While the setting of J.G. Ballard's novel High-Rise might be the 1970s, it is a story as relevant to our times as ever, something director Ben Wheatley has recognised with his latest film. An evocative mix of drama, sci-fi and horror, Wheatley's High-Rise (2015) holds a mirror up to our society and shows us a bizarre, nightmarish vision in return.
That nightmare seems far from possible for the residents of the exquisite tower block of the title though - a building that gains a new tenant when Dr. Robert Laing (Tom Hiddleston) moves in. And yet while Robert and the other tenants might not feel the approaching terror, the viewer certainly does from the very start. Creating menacing undertones throughout (and not just with an intriguing prologue that foreshadows things to come), Wheatley and writer Amy Jump gradually build up the weirdness as the tensions between people living on different floors of the block start to emerge. Cue power cuts, violent outbursts and even worse as the high rise slowly starts to succumb to madness and everyone forgets that there is actually an exit to the building.
It is in these later moments of the tale that High-Rise truly impresses, Wheatley creating horrific, violent tableaus similar to those he used in Sightseers (2012) and his last film A Field in England (2013). As in those films, these sequences are almost disorientating, increasing in their frequency and strangeness as the high rise descends into chaos and the building's power begins to take over.
While this idea of a building as a living thing is far from a new concept, Wheatley and Jump give Ballard's concept a fresh lease of life with their usual eclectic mix of genres, as well as a dark, comic element that sits alongside the more horrific moments. This heady mix of genres also gives new life to the old themes of class, wealth and power featured in Ballard's story, as does the genius casting of Tom Hiddleston in the central role. Playing on the actor's own upper class background, his Dr. Robert Laing floats uncomfortably between the divided residents - literally as he resides on the floor above the lower classes but below the upper, and figuratively in the company he keeps. With a stunning portrayal, Hiddleston makes his Laing relatable yet increasingly ambiguous as time goes on - an intriguing character who sits somewhere between good and evil.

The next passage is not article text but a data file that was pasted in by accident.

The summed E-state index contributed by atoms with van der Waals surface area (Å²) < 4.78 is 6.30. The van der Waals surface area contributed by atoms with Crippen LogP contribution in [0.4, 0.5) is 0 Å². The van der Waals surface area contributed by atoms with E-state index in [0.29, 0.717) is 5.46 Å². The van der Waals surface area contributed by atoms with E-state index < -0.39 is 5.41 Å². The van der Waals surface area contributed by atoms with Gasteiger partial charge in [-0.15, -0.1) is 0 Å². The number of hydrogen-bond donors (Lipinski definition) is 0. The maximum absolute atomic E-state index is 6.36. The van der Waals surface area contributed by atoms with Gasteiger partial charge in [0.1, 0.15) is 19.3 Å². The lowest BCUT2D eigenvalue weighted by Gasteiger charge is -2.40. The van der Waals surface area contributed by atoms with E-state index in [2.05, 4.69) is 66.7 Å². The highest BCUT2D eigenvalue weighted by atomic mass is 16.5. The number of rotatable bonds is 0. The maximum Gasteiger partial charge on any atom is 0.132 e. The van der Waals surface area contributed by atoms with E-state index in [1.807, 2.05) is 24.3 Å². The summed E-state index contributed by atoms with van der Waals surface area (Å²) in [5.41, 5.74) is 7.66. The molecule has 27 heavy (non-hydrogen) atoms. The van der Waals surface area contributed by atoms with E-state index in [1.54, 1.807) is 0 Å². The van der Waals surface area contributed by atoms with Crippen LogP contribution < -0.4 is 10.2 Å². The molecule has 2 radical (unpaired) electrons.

As great as Hiddleston is though, Luke Evans is an absolute revelation as Richard Wilder, a rakish documentary filmmaker who is hellbent on destroying his and everyone else's lives...or is he being truthful when he says he is trying to save them all? Whatever Wilder's motivations though, Evans gives a truly energised performance and is riveting in every moment, as well as completely terrifying in some others.
With excellent performances from the rest of the brilliant ensemble cast (especially Sienna Miller, James Purefoy and Jeremy Irons), High-Rise is a gripping and intriguing watch from start to finish, with a disturbing, macabre undercurrent throughout. A perfect adaptation of Ballard's original tale and a clever exploration of how much society is still governed by class, Jump and Wheatley prevent High-Rise from becoming tired or too much of a preachy allegory with an exciting mix of genres, as well as a heavy dose of humour. Ending on a speech by Margaret Thatcher we are suddenly reminded of the 70s setting of the story. For most of this, High-Rise really could be any building in any time - less of a nightmare and more of an inevitability.